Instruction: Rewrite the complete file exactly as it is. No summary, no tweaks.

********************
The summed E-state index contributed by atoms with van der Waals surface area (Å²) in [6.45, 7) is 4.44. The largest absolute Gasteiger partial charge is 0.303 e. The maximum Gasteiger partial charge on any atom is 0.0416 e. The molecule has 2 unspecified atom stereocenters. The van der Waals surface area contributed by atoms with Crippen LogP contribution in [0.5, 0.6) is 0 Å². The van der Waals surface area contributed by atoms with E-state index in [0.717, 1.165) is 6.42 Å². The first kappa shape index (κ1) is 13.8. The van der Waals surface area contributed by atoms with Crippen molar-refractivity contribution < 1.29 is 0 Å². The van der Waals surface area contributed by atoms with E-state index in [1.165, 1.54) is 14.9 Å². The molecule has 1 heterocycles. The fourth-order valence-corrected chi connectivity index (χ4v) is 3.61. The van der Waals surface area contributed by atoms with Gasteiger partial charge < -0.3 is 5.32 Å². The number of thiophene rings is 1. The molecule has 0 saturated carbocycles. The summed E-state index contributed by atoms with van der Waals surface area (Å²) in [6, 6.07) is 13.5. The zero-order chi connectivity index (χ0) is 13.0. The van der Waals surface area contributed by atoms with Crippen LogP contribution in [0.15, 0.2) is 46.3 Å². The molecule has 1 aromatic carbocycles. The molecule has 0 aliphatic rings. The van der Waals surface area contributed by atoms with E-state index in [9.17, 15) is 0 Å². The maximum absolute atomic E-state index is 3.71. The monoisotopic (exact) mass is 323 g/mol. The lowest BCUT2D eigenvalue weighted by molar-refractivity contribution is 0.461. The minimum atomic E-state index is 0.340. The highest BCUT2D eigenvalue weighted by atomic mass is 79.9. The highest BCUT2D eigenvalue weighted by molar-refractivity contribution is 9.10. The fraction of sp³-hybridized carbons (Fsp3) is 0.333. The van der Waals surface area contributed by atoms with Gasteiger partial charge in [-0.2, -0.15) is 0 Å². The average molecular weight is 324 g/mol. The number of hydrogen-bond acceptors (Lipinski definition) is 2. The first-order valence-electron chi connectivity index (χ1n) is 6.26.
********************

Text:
The summed E-state index contributed by atoms with van der Waals surface area (Å²) in [6.45, 7) is 4.44. The largest absolute Gasteiger partial charge is 0.303 e. The maximum Gasteiger partial charge on any atom is 0.0416 e. The molecule has 2 unspecified atom stereocenters. The van der Waals surface area contributed by atoms with Crippen LogP contribution in [0.5, 0.6) is 0 Å². The van der Waals surface area contributed by atoms with E-state index in [0.717, 1.165) is 6.42 Å². The first kappa shape index (κ1) is 13.8. The van der Waals surface area contributed by atoms with Crippen molar-refractivity contribution < 1.29 is 0 Å². The van der Waals surface area contributed by atoms with E-state index in [1.165, 1.54) is 14.9 Å². The molecule has 1 heterocycles. The fourth-order valence-corrected chi connectivity index (χ4v) is 3.61. The van der Waals surface area contributed by atoms with Gasteiger partial charge < -0.3 is 5.32 Å². The number of thiophene rings is 1. The molecule has 0 saturated carbocycles. The summed E-state index contributed by atoms with van der Waals surface area (Å²) in [6, 6.07) is 13.5. The zero-order chi connectivity index (χ0) is 13.0. The van der Waals surface area contributed by atoms with Crippen LogP contribution in [0.15, 0.2) is 46.3 Å². The molecule has 1 aromatic carbocycles. The molecule has 0 aliphatic rings. The van der Waals surface area contributed by atoms with E-state index in [9.17, 15) is 0 Å². The maximum absolute atomic E-state index is 3.71. The monoisotopic (exact) mass is 323 g/mol. The lowest BCUT2D eigenvalue weighted by molar-refractivity contribution is 0.461. The minimum atomic E-state index is 0.340. The highest BCUT2D eigenvalue weighted by atomic mass is 79.9. The highest BCUT2D eigenvalue weighted by molar-refractivity contribution is 9.10. The fraction of sp³-hybridized carbons (Fsp3) is 0.333. The van der Waals surface area contributed by atoms with Gasteiger partial charge in [-0.2, -0.15) is 0 Å². The average molecular weight is 324 g/mol. The number of hydrogen-bond acceptors (Lipinski definition) is 2. The first-order valence-electron chi connectivity index (χ1n) is 6.26.